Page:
How COVID-19 Changed Our View of the Food Supply Chain
Food historian and futurist Robyn Metcalfe on building a sustainable food system and what we might be eating in the future
There’s plenty of food for everyone—all seven billion of us. As a planet, we produce billions of tons of food every year. And yet, according to the World Health Organization, more than 820 million people don’t have enough to eat. Some food is left in fields, some rots in warehouses or on store shelves, lots of it gets thrown in the trash. One-third of the food the world produces isn’t eaten.
In her latest book, Food Routes: Growing Bananas in Iceland and Other Tales from the Logistics of Eating (The MIT Press, 2019), food historian and futurist Robyn Metcalfe investigates the myriad, complicated steps it takes to get food from a field or factory to our plates—and all the ways that process sometimes falls apart. For most of us, that journey has typically been less important than how something tastes and how much it costs. But the shock of empty store shelves as flour and pasta were hoarded in the first wave of coronavirus lockdowns has made food logistics a mainstream concern. Suddenly, a lot more of us care about whether grain is stuck in a warehouse or if a mill has a production backup. It also has a lot more people thinking about how far their food travels: Eater reported in April that “CSA-like food subscriptions or one-off box deliveries of local food are skyrocketing in demand.”
“Everyone has this sort of romantic conception of food,” says Metcalfe (GRS’06,’10), “but the food supply chain or logistics, those are all words that connote the industrial or mechanical—people just don’t want to talk about them. For the first time, that subject is relatable.”
In Food Routes, Metcalfe tracks the journeys of different foodstuffs across the world, explores the increasing role of technology in food production and transportation, and speculates on what we might be eating in the future. They’re topics that have long been personal to her—and, for a while, central to her own livelihood. Back in the 1990s, Metcalfe and her family ran a farm in Maine that specialized in rare breed livestock. Locally raised, heritage meats might be hot now, she says, but they weren’t then. “When we operated our farm, no one talked of local or sustainable food,” Metcalfe writes in the book. “Timing is everything.”
Today, she teaches about food systems at the University of Texas Austin and is about to publish a new book of interviews with food manufacturing workers.
Metcalfe spoke with Bostonia about the impact of the pandemic, the local food movement, food waste, and how we might get our food in the future.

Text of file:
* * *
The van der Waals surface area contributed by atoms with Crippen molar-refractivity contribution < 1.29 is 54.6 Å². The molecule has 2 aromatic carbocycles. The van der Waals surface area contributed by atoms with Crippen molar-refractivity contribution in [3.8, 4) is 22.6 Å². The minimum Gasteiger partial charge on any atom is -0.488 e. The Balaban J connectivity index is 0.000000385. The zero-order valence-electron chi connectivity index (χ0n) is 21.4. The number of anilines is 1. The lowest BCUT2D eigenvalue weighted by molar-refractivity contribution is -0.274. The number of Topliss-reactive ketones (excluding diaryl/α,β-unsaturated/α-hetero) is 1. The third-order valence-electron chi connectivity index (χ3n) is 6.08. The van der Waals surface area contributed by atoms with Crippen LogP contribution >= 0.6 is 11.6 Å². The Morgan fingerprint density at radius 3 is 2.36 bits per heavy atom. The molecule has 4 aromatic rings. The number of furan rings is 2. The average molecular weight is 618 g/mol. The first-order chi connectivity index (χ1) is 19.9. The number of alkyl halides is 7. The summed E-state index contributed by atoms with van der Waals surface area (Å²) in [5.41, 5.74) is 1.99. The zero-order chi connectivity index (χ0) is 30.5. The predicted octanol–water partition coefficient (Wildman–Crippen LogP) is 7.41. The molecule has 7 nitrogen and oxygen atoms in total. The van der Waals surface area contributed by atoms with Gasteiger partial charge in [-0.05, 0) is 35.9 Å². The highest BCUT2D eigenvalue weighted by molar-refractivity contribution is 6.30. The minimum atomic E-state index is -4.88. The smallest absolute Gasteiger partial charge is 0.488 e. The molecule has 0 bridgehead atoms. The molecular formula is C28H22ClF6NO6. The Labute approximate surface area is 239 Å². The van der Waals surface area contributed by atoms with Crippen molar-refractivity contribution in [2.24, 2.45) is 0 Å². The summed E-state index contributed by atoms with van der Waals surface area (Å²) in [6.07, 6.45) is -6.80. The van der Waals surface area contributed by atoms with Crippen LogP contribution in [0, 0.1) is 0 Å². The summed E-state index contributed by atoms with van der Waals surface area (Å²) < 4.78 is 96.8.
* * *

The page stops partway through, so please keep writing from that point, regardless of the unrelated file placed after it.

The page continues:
With Robyn Metcalfe
Bostonia: How would society benefit if more of us understood the food supply system better?
Metcalfe: One of the obstacles to designing a good food system or solving the issues that we have in it has been that people really operate in siloed parts of the discussion. They’re either wildly enthusiastic about having local food or non-GMO or regenerative agriculture or a plant-based diet—you name it, there’s probably a dozen really firm, deep silos there. And they’re all so hostile to each other. Since the food system is such a system, unless those groups can really collaborate in a way that allows a little give in each of those areas, it’s very hard to move forward.
In the book, you talk about the impact of one event, a hurricane, on the supply of ingredients to a pizza restaurant, starting with trucks full of cheese unable to navigate blocked roads. What has the coronavirus pandemic done to our food supply chain and are there changes that you think will be permanent?
In our food system, we have big, centralized distribution hubs and companies. And that way you can aggregate everything, which means you’ve got standards, lower prices, lower labor costs. You’re dealing in these big aggregate systems that optimize so that we can have cheap food on our plates, which is what we want for everybody. Now, what people are discovering—and I think the globalists are also discovering this in terms of trade in general—is that if you really have these big centralized systems and anything happens to something in another part of the country, or another part of the world, then you have multiple obstacles and breakdowns. So how can you create food intelligence locally, so that you could have distributed big food that can act as if it’s got all the benefits of aggregation, but can also act locally and adapt. If one part of the system goes down, it’s got enough of the right stuff to be able to continue operating. This does not mean a big win for local food. People will often ask me if this is the moment for local food: they’re quickly going out and getting their CSA boxes again. That’s great, we want local economies to grow, we love our farmers who are out there working hard, but it isn’t really sustainable in the long term, meaning you still need the benefits of an aggregated system.
You tried to be a local food supplier. What are your thoughts on the local food movement?
It’s complicated. My hope is that people will read about the food supply system and understand that it’s one big negotiation. If you want to buy local, then you have to be prepared to pay higher prices and maybe not have everything that you want. If you want to have a CSA box, you should be able to do that, but be prepared to have a lot of waste at the end of the week.
There are only so many squashes one person can eat in a week.